Call People With Communication Responsibilities At Other Organizations And Ask Them What They Do.
By Thomas J. Roach
Benchmarking is a quick, easy way to get a sense of how your company’s communication compares with other organizations’ communication and to get ideas for improvement.
Essentially benchmarking involves calling people with communication responsibilities at other organizations and asking them what they do. It might seem surprising, but people working for other companies, often even competitors, are willing to talk about their communication processes.
Organizations are benchmarked in two categories, similar and exemplary.
- Similar companies are those in your field that have approximately the same number of employees – other quarries. This could include competitors.
- Exemplary companies are ones you recognize as being highly successful, and they may be in completely different areas of human endeavor. Sometimes the best ideas come from transferring or adapting ideas from very dissimilar organizations.
Start by putting together a benchmarking team. One person can be responsible for putting together a list of 10 similar organizations that ideally includes a communication contact person with a phone number and an email address.
Someone else can make a similar list of exemplary companies. A third person can be responsible for providing a benchmarking agenda.
To make a list of similar companies, start with people you know in your own network. They might be former coworkers or people you met at a conference. If you have a good working relationship with some of your competitors, they will be especially valuable additions to the list. If adding competitors seems inappropriate, it is usually fairly easy to get similar organizations in other parts of the country to cooperate instead.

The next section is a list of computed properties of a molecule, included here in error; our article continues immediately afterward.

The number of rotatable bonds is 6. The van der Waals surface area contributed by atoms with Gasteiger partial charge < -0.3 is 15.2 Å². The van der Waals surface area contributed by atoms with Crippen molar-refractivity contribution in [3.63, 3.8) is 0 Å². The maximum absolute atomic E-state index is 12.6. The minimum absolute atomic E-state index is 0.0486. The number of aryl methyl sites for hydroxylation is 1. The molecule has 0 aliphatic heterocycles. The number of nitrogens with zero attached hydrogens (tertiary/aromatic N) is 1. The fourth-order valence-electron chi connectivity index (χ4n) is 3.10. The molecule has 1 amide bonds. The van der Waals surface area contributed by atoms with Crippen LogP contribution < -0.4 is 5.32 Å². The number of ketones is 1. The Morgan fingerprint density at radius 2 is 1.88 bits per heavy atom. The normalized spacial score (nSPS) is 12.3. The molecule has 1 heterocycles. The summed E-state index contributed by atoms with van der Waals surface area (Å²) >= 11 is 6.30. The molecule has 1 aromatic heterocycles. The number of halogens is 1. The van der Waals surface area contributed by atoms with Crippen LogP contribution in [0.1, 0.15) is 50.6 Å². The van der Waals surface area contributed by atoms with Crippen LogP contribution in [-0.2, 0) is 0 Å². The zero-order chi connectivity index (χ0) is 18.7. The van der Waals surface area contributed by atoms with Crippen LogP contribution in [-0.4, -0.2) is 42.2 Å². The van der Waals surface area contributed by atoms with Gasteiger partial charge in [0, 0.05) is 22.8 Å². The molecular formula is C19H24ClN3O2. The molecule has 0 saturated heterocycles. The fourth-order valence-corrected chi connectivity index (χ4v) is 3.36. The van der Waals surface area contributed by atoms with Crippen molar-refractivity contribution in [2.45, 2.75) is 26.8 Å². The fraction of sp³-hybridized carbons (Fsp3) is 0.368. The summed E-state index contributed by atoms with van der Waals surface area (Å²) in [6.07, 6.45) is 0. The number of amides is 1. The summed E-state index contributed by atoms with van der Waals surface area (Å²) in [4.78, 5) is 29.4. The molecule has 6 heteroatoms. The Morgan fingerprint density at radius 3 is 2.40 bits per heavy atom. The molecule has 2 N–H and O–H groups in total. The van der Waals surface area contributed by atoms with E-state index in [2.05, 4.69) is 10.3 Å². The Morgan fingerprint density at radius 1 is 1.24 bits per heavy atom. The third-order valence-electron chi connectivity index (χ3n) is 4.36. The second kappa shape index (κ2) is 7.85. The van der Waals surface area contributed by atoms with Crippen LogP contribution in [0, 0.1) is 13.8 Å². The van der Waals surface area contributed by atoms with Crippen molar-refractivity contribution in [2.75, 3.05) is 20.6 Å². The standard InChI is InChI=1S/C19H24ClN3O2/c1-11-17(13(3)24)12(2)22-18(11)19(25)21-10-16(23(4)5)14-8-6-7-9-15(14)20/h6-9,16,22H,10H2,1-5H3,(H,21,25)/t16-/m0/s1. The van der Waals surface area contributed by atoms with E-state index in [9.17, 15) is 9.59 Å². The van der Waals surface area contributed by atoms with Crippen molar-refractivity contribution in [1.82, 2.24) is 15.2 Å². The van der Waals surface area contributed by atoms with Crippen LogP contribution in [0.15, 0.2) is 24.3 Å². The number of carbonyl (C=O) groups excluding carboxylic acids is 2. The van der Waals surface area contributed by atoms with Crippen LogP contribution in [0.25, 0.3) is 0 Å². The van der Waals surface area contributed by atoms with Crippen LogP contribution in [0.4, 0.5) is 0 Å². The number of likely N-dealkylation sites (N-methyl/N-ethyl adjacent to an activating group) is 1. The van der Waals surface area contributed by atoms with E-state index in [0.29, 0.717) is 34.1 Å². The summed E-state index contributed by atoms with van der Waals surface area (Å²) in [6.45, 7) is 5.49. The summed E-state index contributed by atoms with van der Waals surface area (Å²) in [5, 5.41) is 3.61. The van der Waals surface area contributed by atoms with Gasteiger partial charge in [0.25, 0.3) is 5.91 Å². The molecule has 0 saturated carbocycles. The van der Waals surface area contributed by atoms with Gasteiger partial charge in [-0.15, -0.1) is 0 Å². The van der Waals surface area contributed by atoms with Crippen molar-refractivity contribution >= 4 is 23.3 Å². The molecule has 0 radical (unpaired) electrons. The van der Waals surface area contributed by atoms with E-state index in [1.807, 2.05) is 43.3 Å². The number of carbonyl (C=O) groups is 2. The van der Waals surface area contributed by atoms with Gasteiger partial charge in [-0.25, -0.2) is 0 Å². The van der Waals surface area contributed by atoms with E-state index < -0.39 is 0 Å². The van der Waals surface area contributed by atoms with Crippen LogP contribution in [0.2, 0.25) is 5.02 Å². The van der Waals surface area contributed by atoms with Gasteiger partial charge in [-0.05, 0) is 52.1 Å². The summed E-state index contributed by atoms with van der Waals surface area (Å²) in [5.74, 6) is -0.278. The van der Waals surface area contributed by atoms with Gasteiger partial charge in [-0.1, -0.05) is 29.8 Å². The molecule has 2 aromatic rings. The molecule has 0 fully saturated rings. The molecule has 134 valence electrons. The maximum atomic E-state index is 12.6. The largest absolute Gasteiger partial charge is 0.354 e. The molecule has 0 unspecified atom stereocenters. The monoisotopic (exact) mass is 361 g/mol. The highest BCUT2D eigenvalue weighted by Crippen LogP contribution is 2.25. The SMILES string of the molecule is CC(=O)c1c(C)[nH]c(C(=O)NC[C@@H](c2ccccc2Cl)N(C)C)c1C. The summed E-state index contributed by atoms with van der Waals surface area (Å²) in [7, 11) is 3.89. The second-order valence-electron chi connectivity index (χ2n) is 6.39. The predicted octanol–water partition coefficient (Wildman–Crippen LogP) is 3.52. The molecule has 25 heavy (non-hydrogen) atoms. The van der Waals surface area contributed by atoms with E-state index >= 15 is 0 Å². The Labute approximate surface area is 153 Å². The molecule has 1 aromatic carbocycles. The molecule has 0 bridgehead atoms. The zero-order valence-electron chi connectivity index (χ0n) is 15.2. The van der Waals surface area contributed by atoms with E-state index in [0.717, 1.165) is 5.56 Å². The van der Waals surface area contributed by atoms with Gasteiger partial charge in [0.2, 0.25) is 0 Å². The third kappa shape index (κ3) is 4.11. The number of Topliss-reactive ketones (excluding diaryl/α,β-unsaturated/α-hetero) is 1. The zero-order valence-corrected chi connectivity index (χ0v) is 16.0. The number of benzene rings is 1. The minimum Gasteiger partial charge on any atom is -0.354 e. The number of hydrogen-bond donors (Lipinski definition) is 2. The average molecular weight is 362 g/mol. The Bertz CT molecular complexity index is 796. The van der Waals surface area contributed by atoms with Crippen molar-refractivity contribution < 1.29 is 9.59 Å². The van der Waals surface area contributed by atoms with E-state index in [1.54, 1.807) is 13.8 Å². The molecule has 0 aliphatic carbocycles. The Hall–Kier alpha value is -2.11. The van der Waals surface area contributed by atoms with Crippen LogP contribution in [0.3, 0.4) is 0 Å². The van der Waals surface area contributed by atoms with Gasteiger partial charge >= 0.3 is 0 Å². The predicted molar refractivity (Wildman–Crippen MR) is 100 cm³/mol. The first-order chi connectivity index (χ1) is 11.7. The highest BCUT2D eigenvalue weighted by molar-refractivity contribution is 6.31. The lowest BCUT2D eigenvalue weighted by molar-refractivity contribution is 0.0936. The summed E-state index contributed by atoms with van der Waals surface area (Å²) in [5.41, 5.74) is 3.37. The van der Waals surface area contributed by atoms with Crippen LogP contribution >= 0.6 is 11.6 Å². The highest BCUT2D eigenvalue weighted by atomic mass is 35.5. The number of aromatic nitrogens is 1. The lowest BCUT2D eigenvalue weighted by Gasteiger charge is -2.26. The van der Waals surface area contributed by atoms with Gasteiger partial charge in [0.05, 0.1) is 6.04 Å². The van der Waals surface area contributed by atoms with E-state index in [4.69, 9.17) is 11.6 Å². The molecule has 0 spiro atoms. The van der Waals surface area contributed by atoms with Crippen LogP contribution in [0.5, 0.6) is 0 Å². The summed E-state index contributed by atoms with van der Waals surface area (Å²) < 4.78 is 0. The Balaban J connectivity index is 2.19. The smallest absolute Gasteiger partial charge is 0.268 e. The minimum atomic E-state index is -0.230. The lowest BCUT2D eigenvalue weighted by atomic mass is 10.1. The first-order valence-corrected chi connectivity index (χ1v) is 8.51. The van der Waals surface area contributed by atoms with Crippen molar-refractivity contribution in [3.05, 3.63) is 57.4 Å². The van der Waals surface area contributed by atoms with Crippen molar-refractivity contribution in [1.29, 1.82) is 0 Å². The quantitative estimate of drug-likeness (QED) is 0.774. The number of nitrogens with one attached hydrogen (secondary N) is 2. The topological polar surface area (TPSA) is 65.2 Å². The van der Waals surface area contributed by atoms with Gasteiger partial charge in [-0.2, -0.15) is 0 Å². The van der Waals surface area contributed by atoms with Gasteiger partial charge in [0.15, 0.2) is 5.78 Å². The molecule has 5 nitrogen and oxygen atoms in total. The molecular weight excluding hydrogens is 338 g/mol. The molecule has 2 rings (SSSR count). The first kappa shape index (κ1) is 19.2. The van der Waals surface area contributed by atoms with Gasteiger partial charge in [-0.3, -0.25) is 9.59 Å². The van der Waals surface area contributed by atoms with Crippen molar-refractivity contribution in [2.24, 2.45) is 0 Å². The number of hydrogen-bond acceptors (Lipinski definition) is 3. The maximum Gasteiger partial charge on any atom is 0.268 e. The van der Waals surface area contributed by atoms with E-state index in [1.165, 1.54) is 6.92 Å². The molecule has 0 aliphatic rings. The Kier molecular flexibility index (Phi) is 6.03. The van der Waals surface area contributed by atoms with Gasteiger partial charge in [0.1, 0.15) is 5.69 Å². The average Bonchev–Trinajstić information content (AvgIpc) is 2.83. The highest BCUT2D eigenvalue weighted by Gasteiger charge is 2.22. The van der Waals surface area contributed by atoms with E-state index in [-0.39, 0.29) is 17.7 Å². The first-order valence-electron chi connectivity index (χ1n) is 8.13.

Exemplary companies are easy to line up. For them, a benchmarking call is a form of flattery. You are recognizing their leadership in their fields and seeking advice. Also, those companies that have been formally recognized with awards from industry organizations have a tacit obligation to talk to others about what they do.
The benchmarking agenda, or the guide, should list all the forms of communication and potential channels in your organization. For internal communication research, the guide would include communication channels like email, intranet, yearly letters to employees, employee picnics, and employee newspapers, and also communication processes like workgroup meetings, employee review, open door, and training. The external communication half of the guide would include things like advertising and marketing initiatives, community engagement, investor relations, and interaction with government agencies.
When these three components are still in draft form, it would be good for their authors to present them to the team for feedback. Once finalized, the research phase can begin. The guide is a list of topics, not a list of questions, so team members making the benchmarking calls or visits can phrase the questions in different ways, and they may want to add items to the list. This isn’t a survey, so flexibility is allowed.
To begin the research, simply divide up the list of companies, distribute the guide, and start making contacts. Each benchmark interview should produce a report. It is best if the report is organized according to the guide.
Then, the person compiling the data can easily locate and combine all the information under each heading. Once the combined report is drafted, the team can review it together and develop recommendations to be included at the end of each guide section.
Benchmarking is valuable by itself, but if an organization plans to perform a communication audit, it is best first to do some benchmarking research so you know what to look for when you conduct interviews, focus groups, and surveys.
Communication audits find ways to improve communication and make an organization more able to execute timely, informed decisions in reaction to opportunities and constraints in the business environment. Benchmarking similar and exemplary institutions tells audit researchers what to look at and what to expect.
Thomas J. Roach Ph.D., has 30 years experience in communication as a journalist, media coordinator, communication director and consultant. He has taught at Purdue University Northwest since 1987, and is the author of “An Interviewing Rhetoric.” He can be reached at [email protected].